Orange peel is the outer colored layer of the skin of the orange, which, like all hesperide fruits, is thick, bumpy, and studded with oil-producing glands. Commonly used in both cooking and baking, orange peel can also be candied, used as a garnish, or expressed over the top of a cocktail to provide an aromatic punch to the drink. If the orange peel is cut into small pieces, especially with a citrus zester, it is usually referred to as zest.
An orange spiral is a long twist of orange peel, typically cut using a channel knife. Orange spirals are almost always used as a garnish, and can be hung from the rim of a cocktail glass in a decorative fashion.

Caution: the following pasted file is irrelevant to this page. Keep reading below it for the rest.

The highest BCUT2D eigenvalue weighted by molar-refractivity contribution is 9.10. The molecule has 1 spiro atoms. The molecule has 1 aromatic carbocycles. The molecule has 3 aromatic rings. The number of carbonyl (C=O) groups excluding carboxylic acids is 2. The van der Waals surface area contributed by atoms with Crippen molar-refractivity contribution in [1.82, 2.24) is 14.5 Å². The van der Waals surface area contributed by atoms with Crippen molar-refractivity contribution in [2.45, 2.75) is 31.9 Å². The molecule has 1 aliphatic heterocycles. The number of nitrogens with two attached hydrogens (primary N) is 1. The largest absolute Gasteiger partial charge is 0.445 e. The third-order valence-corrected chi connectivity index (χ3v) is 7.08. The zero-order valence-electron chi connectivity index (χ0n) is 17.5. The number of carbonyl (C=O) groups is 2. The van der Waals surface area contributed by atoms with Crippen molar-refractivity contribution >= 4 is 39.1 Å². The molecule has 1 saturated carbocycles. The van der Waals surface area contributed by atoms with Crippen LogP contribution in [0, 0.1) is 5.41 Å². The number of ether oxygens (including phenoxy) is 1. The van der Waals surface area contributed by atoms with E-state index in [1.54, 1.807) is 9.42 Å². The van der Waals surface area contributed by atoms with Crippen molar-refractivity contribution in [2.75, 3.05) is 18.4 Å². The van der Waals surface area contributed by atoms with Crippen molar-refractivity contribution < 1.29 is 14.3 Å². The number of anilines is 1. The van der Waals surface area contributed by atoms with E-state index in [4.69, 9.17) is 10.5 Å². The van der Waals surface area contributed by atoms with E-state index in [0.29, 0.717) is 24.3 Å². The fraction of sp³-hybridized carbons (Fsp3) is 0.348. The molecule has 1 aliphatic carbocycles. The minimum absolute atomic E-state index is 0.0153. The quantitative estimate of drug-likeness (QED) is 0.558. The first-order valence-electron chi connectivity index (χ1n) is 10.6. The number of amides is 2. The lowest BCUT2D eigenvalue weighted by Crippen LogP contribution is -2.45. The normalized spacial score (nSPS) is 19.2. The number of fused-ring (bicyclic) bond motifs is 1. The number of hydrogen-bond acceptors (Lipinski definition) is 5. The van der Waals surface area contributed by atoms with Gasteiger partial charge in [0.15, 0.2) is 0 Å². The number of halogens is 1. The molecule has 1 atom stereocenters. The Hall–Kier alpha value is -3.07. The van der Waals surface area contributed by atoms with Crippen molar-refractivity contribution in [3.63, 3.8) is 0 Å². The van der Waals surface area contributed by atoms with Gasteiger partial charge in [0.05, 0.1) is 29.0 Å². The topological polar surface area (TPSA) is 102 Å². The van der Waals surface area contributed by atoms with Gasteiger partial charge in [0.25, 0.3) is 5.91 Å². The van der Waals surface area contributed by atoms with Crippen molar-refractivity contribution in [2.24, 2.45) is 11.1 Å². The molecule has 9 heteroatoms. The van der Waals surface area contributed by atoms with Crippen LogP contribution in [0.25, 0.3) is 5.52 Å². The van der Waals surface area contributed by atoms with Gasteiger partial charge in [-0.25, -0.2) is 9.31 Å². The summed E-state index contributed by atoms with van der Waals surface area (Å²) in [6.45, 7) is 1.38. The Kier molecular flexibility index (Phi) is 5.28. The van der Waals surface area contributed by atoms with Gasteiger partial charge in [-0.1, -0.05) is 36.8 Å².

Orange oil is made up of almost 90% limonene, a monoterpene aromachemical with a typical orange aroma. There are also small amounts of Bergaptene and Myrcene as well.
Some popular cocktails containing Orange peel
- Deshler Cocktail — Rye, Aromatized wine, Triple sec, Peychaud's Bitters, Orange peel, Lemon peel
- Bitter Chocolatier — Rye, Campari, Amaro, Sweet vermouth, Crème de Cacao, Bitters, Orange peel
- Waterproof Watch — Gin, Amaro Montenegro, Aperol, Bitters, Orange peel
- Letters of Marque — Trinidad rum, Cynar, Galliano, Curaçao, Orange peel
- Alcatraz — Añejo tequila, Oloroso sherry, Suze, Mezcal, Bitters, Agave syrup, Orange peel